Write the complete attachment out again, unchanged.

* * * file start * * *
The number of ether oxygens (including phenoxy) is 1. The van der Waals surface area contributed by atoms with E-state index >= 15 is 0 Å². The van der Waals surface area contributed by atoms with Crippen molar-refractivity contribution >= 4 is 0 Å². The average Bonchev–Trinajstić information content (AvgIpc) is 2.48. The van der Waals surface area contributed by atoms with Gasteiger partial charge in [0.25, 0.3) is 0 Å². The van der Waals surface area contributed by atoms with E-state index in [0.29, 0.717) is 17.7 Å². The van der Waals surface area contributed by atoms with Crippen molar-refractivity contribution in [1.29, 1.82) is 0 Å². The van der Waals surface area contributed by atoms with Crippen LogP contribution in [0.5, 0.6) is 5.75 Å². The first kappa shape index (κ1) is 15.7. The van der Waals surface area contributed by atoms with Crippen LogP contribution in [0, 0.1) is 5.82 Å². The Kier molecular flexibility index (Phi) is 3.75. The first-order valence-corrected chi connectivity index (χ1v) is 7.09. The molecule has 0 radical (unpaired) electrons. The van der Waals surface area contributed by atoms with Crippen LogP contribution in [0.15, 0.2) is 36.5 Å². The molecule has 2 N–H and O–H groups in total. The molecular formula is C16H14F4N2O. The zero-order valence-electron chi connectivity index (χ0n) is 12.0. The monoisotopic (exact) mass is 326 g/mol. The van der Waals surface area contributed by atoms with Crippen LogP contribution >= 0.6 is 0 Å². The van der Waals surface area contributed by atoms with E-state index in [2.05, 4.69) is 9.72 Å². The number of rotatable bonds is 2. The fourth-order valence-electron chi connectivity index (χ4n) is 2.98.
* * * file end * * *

The number of ether oxygens (including phenoxy) is 1. The van der Waals surface area contributed by atoms with E-state index >= 15 is 0 Å². The van der Waals surface area contributed by atoms with Crippen molar-refractivity contribution >= 4 is 0 Å². The average Bonchev–Trinajstić information content (AvgIpc) is 2.48. The van der Waals surface area contributed by atoms with Gasteiger partial charge in [0.25, 0.3) is 0 Å². The van der Waals surface area contributed by atoms with E-state index in [0.29, 0.717) is 17.7 Å². The van der Waals surface area contributed by atoms with Crippen molar-refractivity contribution in [1.29, 1.82) is 0 Å². The van der Waals surface area contributed by atoms with Crippen LogP contribution in [0.5, 0.6) is 5.75 Å². The first kappa shape index (κ1) is 15.7. The van der Waals surface area contributed by atoms with Crippen LogP contribution in [0, 0.1) is 5.82 Å². The Kier molecular flexibility index (Phi) is 3.75. The first-order valence-corrected chi connectivity index (χ1v) is 7.09. The molecule has 0 radical (unpaired) electrons. The van der Waals surface area contributed by atoms with Crippen LogP contribution in [0.15, 0.2) is 36.5 Å². The molecule has 2 N–H and O–H groups in total. The molecular formula is C16H14F4N2O. The zero-order valence-electron chi connectivity index (χ0n) is 12.0. The monoisotopic (exact) mass is 326 g/mol. The van der Waals surface area contributed by atoms with Crippen LogP contribution >= 0.6 is 0 Å². The van der Waals surface area contributed by atoms with E-state index in [2.05, 4.69) is 9.72 Å². The number of rotatable bonds is 2. The fourth-order valence-electron chi connectivity index (χ4n) is 2.98.